On the one hand, it’s great that people have more freedom to make more of their own financial decisions. But choice isn’t always a good thing, especially if the options available are complex and confusing. Simplifying these options so they’re easy to understand will ensure more people utilise what’s out there. Ultimately, competition is good for consumers and the industry.

There’s no easy solution to fix this problem but there are a number of ways banks and other financial institutions can help empower people and give them the confidence to make the best decisions.

What is Barclays doing to help customers?

Generation X say they’re the most squeezed of the age groups and in many instances can’t afford to save – but they need to. So we have to start looking at ways of shifting mindsets and getting people to start putting money away for future financial goals.

Education is essential when it comes to tackling inertia, helping individuals to recognise their needs and understand the options available to them.

For example, as part of our recent tax year end activity, we focused specifically on improving awareness of ISAs and how they work.

Research from Barclays found that even though more than 21 million people have a cash ISA, 40% hadn’t made a single deposit during the 2015/2016 tax year, despite holding an average of £42,000 in cash savings – more than double the annual ISA limit. Collectively, this cost savers almost £1bn in lost interest.

The PSA has also created a need to ensure people understand the difference between it and ISAs. It recognises that ISAs still have an important role to play in financial management, while understanding that tax rules could change in the future and that their effects depend on the circumstances of the individual.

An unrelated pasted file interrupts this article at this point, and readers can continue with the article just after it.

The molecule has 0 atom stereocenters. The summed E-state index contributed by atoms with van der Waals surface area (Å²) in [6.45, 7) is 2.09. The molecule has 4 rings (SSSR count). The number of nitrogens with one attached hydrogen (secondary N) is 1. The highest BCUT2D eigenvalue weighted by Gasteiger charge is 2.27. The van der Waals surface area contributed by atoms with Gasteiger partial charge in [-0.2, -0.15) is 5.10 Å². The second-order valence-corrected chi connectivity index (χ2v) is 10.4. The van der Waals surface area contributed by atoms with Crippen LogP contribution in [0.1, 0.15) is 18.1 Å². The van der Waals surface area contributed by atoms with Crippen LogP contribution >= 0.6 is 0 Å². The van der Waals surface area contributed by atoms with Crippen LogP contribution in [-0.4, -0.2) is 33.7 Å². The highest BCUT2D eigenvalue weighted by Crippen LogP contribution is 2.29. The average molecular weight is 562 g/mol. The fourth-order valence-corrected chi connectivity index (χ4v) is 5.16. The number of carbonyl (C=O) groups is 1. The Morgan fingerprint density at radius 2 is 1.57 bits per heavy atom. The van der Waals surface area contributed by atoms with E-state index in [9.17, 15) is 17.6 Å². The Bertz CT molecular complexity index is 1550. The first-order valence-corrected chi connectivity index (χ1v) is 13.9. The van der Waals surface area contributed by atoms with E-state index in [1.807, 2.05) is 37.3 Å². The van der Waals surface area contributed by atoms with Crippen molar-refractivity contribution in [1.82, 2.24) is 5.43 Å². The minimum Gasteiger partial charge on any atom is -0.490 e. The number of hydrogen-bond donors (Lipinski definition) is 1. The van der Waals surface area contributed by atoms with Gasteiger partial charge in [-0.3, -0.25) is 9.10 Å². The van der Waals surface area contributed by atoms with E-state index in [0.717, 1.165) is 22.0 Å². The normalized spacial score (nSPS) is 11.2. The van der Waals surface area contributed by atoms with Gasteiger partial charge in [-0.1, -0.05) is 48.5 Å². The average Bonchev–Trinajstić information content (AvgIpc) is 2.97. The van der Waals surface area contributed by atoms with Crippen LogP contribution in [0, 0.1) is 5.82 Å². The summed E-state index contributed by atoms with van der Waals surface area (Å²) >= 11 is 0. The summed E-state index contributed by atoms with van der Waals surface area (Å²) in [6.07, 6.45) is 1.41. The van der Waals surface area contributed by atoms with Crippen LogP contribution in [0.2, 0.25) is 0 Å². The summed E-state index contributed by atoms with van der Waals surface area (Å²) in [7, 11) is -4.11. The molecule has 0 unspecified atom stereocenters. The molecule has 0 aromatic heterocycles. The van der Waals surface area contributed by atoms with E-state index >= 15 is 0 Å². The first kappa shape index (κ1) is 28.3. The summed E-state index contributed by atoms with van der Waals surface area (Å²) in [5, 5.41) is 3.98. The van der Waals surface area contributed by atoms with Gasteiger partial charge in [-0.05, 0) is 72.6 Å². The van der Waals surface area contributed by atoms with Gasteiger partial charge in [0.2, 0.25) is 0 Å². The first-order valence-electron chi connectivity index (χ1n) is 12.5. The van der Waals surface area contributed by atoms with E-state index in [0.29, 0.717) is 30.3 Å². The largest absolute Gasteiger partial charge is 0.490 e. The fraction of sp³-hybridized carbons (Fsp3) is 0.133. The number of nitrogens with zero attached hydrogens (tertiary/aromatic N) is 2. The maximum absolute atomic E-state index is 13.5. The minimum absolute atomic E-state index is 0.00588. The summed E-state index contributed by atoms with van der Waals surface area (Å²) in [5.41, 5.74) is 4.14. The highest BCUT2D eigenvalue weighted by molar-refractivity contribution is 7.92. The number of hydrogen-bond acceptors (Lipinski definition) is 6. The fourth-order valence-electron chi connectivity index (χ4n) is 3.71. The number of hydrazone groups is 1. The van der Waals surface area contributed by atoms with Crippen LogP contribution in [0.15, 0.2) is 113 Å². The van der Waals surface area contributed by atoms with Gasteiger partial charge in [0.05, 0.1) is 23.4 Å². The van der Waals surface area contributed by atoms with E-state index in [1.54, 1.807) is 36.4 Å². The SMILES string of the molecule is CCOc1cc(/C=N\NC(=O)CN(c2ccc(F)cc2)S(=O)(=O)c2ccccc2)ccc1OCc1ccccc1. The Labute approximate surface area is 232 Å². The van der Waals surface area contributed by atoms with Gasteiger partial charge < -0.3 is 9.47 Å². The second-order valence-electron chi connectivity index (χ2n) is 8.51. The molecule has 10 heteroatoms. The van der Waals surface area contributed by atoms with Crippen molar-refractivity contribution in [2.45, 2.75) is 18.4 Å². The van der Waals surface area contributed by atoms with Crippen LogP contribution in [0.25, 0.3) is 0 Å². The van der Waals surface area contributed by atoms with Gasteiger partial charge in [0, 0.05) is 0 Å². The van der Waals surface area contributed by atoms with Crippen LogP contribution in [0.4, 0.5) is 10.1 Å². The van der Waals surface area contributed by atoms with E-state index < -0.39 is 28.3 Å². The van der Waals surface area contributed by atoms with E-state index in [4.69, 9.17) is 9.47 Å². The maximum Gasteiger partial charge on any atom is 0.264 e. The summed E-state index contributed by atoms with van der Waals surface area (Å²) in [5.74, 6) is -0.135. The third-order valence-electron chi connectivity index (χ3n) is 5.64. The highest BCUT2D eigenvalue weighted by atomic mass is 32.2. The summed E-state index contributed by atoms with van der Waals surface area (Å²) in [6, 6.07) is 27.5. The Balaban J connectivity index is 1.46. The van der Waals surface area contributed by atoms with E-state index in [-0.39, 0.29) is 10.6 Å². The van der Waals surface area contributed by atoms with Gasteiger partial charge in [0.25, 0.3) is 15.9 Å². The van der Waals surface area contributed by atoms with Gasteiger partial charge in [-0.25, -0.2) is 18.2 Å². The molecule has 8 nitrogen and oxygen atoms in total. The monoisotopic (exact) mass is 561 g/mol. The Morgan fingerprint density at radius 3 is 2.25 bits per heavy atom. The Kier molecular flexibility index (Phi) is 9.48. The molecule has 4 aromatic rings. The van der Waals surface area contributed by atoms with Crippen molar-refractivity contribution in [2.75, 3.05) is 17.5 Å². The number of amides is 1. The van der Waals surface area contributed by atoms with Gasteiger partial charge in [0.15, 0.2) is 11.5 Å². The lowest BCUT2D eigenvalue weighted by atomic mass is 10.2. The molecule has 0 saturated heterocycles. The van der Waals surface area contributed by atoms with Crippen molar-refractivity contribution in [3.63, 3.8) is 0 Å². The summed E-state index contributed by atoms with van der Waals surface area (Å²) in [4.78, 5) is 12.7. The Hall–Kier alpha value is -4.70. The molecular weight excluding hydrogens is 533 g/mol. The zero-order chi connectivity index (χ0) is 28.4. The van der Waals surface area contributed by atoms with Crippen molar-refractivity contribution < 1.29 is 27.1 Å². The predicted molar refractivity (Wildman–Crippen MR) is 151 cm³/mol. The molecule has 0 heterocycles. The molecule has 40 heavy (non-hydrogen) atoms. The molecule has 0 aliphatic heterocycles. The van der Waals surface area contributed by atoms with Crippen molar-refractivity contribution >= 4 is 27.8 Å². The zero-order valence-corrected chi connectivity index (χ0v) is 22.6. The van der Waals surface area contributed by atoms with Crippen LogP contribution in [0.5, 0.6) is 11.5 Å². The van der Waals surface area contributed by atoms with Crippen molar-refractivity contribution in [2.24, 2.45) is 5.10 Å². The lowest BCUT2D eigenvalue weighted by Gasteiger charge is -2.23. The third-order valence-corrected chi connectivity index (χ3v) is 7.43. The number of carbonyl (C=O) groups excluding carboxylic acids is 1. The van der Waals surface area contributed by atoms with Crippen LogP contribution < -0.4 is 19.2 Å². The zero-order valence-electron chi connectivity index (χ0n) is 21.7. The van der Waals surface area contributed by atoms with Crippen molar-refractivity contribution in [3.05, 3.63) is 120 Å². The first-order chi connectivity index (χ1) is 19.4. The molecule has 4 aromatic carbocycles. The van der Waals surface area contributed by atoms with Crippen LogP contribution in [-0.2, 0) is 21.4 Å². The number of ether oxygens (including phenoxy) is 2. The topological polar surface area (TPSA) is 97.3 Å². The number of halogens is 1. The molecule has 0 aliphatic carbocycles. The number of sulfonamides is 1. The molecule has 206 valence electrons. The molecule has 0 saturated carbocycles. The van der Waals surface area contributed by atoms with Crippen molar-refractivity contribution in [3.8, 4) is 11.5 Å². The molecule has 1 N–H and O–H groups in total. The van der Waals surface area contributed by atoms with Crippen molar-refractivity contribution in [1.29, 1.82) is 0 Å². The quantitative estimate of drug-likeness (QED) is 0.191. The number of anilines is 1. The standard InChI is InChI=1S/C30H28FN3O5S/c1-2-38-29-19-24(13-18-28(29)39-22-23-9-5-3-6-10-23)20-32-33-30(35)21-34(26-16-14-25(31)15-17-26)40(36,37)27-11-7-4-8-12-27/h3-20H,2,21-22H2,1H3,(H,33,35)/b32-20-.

Another area of focus is the ‘leap’ from cash savings products to investments. In this low interest rate environment, it’s important that people are informed of the risks of loss involved and at least consider investing in other asset classes but often many don’t – they see investing as complicated and with reduced options for affordable advice and guidance they don’t have the knowledge and confidence to ‘take the plunge’.

So we’re looking at how we can break down these obstacles and create tools and support that will help inform people, giving them the confidence to act.

While face-to-face financial advice may not be as readily available as it used to be, technology is presenting other ways of helping people make the best decisions regarding their finances.

Digital empowerment was a key theme of the recent FAMR report [PDF, 1.1MB], and one of the things we’re focused on at Barclays is using technology to make the customer experience simpler, easier and quicker.

Action we must take

The savings gap can’t be ignored but there are steps we can take – and are taking – to educate, inform, encourage and empower customers to be more proactive when it comes to planning their finances and thereby securing their futures. Helping people make the best decisions based on their needs and financial goals is critical to the future financial health of the UK.

The value of investments can fall as well as rise and you could get back less than you invest. If you’re not sure about investing, seek independent advice.